Sidney Poitier provides both a biography and a statement of his philosophies in this book addressed to his great granddaughter. Born on the tiny Caribbean island of Cat, he eventually ended up in New York with virtually no education and no money. Living as a dish washer, sleeping on roofs, his existence could have hardly been more different from that at the end of his years.
Poitier became an iconic Hollywood actor (e.g. In the Heat of the Night, Guess Who’s Coming to Dinner), becoming fluent in English and Russian. He received numerous high awards such as several Oscars, was granted the Knight Commander of the Order of the British Empire (KBE), and received the Presidential Medal of Freedom, among others. He also served as an Ambassador to Japan. But none of these achievements are included in this book; instead Poitier discusses his beliefs, values, mistakes and achievements as a man, an individual.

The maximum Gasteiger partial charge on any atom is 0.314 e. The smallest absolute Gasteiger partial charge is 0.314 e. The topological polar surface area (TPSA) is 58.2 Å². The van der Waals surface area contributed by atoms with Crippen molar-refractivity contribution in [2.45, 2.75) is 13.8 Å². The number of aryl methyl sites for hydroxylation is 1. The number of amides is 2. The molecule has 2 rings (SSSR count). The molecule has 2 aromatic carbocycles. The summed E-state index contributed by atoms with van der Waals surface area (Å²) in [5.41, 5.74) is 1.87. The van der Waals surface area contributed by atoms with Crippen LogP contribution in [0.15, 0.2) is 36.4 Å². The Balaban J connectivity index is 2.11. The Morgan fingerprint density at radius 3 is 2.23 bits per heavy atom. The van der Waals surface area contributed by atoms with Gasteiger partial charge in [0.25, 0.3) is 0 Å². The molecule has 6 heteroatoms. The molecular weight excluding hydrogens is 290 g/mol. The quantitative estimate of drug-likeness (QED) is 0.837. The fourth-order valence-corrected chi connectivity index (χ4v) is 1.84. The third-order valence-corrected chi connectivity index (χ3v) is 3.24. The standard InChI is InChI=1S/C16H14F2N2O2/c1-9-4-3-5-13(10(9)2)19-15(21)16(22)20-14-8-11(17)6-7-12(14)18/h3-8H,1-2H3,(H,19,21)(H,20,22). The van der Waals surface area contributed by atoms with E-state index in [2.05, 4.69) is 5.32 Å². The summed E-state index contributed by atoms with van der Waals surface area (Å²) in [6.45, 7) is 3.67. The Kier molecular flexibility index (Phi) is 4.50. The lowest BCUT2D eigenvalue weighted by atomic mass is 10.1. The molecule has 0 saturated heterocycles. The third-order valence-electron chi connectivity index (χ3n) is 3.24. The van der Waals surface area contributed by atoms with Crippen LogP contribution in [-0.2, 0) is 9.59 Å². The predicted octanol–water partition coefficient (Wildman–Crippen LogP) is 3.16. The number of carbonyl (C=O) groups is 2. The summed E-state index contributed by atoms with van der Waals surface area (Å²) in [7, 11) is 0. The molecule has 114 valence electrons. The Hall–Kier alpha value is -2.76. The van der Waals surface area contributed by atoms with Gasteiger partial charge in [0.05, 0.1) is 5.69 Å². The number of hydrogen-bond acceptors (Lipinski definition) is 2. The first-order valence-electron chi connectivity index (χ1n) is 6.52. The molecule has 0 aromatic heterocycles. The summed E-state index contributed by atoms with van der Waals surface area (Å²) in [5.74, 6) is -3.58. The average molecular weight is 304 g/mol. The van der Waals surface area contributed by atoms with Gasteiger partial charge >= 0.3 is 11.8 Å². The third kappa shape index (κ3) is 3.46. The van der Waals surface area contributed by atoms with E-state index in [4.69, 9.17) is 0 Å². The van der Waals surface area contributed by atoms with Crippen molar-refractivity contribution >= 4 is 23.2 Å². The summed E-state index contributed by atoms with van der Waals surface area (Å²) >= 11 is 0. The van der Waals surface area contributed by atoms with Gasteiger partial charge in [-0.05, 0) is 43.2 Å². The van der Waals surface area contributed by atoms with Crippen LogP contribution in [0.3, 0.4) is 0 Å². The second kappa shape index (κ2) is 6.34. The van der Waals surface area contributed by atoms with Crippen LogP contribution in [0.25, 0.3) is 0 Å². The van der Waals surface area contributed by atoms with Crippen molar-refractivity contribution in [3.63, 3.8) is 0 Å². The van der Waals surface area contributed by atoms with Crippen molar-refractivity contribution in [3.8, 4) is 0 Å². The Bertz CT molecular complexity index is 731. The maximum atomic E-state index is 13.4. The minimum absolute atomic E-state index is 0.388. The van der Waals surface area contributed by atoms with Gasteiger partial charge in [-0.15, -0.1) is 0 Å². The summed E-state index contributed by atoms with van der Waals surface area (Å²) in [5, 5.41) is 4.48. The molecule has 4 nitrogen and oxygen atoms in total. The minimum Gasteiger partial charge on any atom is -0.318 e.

This book discusses the wonder of learning about scientific achievements such as electric lights and radio; parental beliefs of right and wrong; getting into trouble; being very shy; facing challenges of addictions and health; and considering the end of life.
Although Poitier might not describe it this way, this book reminds me of an ancient custom called an Ethical Will. Originally an oral tradition documented in the Bible (Gen. 49), Ethical Wills are often used today to convey one’s behavioral requirements and philosophies to younger generations. Although spiritual beliefs are included in this book, the majority of this book touches many other subjects such as honoring parents, and making hard choices.
A very interesting look at an honorable man with wisdom to share. Recommended.